Cut through congestion with ‘office bikes’

David Botzis (left) and Scott Russell of Dixon Hughes Goodman wait at a light outside of the accounting firm’s office at East Bay and Chapel streets while riding “office bikes” to a lunch meeting at Taco Boy.

Accounting firm partner David Botzis admitted he used to be reluctant to leave the office for lunch in increasingly congested streets of downtown Charleston because it took too much time.

“Most places to eat were too far away to walk or too difficult to find parking,” recalls Botzi, who works at Dixon Hughes Goodman office on the corner of East Bay and Chapel streets.

But his sentiment has changed since April.

Botzi now just checks out one the four “office bikes” that the firm purchased last spring and takes off, even in professional attire. And he uses the bikes not only for lunch but to meet clients or other work-related errands outside of the office.

Botzi’s not alone. Fellow partner Tricia Wilson says the bikes are popular and that most of the 80-person staff have used them.

“We may invest in some more,” says Wilson. “Now, I can’t imagine being downtown and not having a bike.”

Wilson adds the decision to get the bikes was part of an effort to make the firm “more green,” which including ridding its kitchen of disposable plastic and paper utensils and cups.

And while the bikes have help raise awareness among staffers about sustainability and corporate responsibility, the fact of the matter is that having bikes available for short trips downtown is simply practical, convenient and efficient.

Wilson says she thinks all offices on the peninsula should have loaner bikes, particularly as it continues to grow and subsequently traffic and parking gets more congested.

Kurt Cavanaugh, executive director of Charleston Moves, says the Charleston peninsula is ideal for traveling by bike because it is relatively compact and “pancake flat.”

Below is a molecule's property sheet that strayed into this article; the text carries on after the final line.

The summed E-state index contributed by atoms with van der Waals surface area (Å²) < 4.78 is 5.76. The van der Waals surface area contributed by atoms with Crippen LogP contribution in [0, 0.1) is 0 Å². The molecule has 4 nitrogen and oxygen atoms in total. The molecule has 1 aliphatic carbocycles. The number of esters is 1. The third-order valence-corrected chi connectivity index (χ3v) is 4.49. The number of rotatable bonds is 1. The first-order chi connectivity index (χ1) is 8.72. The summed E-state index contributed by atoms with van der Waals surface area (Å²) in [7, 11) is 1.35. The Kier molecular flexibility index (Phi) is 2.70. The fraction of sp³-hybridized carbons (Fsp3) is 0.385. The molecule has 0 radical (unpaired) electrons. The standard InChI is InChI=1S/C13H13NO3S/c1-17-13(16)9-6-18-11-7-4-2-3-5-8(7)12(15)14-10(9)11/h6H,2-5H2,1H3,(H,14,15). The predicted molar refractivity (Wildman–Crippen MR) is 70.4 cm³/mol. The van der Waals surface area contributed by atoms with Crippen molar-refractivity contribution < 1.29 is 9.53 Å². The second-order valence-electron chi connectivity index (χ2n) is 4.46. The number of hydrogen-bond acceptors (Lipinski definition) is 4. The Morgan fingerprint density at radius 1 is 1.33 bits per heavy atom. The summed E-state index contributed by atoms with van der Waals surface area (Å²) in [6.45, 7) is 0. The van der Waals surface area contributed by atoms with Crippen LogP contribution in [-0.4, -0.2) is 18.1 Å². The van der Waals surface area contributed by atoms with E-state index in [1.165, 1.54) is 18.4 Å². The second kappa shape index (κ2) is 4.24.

“You can leisurely bike its length in 20 minutes and parking is a breeze,” says Cavanaugh, who expects biking to get even more enticing after the city’s downtown bike plan is finalized and simple improvements are made.

“The more people riding bikes for transportation in downtown Charleston, the better,” says Cavanaugh.

Daniel Russell-Einhorn, owner of Affordabike on the corner of King and Cannon streets, says he has sold bikes to People Matter for a similar use as Dixon Hughes and gets similar inquiries from businesses, including hotels for use by guests, frequently.

Among the hotels with bicycles available to guests are The Vendue and Zero George.

Russell-Einhorn says he is seeing a shift in people’s willingness not only to spend money on bicycles but an interest to add items, such as baskets, racks and panniers, to them for carrying items.

As public entities drag along with bike share programs, Russell-Einhorn has been toying with the idea of private bike shares that utilize bike applications and GPS technologies.

But it really is simpler than that.

All any business needs to do is buy a few bikes, new or used, some locks and helmets, put them in a secure area and start riding.